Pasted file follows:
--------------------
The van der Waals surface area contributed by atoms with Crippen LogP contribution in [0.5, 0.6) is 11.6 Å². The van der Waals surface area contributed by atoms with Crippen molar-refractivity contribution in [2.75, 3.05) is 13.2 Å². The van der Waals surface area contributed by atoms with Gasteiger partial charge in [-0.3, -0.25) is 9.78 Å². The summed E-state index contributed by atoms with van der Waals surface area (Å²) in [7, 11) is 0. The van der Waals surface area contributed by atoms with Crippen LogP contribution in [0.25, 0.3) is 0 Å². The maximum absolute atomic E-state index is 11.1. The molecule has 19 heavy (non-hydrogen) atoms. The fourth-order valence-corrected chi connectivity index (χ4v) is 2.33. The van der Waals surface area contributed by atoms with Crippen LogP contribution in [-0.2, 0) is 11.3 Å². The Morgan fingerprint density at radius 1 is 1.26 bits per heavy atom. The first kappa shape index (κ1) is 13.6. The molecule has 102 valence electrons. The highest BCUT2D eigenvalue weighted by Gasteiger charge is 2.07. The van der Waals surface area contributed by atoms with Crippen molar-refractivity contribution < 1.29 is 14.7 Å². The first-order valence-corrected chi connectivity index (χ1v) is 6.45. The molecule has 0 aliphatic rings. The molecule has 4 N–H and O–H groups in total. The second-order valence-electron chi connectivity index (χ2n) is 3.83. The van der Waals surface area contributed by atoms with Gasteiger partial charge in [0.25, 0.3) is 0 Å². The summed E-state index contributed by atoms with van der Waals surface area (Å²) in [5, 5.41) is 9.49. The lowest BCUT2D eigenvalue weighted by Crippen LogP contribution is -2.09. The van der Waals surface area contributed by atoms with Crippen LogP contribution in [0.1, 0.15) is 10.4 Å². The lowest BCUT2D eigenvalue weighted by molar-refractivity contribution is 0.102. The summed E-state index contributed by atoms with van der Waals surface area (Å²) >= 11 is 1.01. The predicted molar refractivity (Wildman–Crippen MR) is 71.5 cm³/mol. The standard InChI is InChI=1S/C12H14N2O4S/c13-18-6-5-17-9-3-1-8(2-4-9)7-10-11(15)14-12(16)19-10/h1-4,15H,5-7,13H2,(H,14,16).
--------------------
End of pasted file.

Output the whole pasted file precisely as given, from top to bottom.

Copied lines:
The van der Waals surface area contributed by atoms with Crippen LogP contribution in [0.5, 0.6) is 11.6 Å². The van der Waals surface area contributed by atoms with Crippen molar-refractivity contribution in [2.75, 3.05) is 13.2 Å². The van der Waals surface area contributed by atoms with Gasteiger partial charge in [-0.3, -0.25) is 9.78 Å². The summed E-state index contributed by atoms with van der Waals surface area (Å²) in [7, 11) is 0. The van der Waals surface area contributed by atoms with Crippen LogP contribution in [0.25, 0.3) is 0 Å². The maximum absolute atomic E-state index is 11.1. The molecule has 19 heavy (non-hydrogen) atoms. The fourth-order valence-corrected chi connectivity index (χ4v) is 2.33. The van der Waals surface area contributed by atoms with Crippen LogP contribution in [-0.2, 0) is 11.3 Å². The Morgan fingerprint density at radius 1 is 1.26 bits per heavy atom. The first kappa shape index (κ1) is 13.6. The molecule has 102 valence electrons. The highest BCUT2D eigenvalue weighted by Gasteiger charge is 2.07. The van der Waals surface area contributed by atoms with Crippen molar-refractivity contribution < 1.29 is 14.7 Å². The first-order valence-corrected chi connectivity index (χ1v) is 6.45. The molecule has 0 aliphatic rings. The molecule has 4 N–H and O–H groups in total. The second-order valence-electron chi connectivity index (χ2n) is 3.83. The van der Waals surface area contributed by atoms with Gasteiger partial charge in [0.25, 0.3) is 0 Å². The summed E-state index contributed by atoms with van der Waals surface area (Å²) in [5, 5.41) is 9.49. The lowest BCUT2D eigenvalue weighted by Crippen LogP contribution is -2.09. The van der Waals surface area contributed by atoms with Crippen LogP contribution in [0.1, 0.15) is 10.4 Å². The lowest BCUT2D eigenvalue weighted by molar-refractivity contribution is 0.102. The summed E-state index contributed by atoms with van der Waals surface area (Å²) >= 11 is 1.01. The predicted molar refractivity (Wildman–Crippen MR) is 71.5 cm³/mol. The standard InChI is InChI=1S/C12H14N2O4S/c13-18-6-5-17-9-3-1-8(2-4-9)7-10-11(15)14-12(16)19-10/h1-4,15H,5-7,13H2,(H,14,16).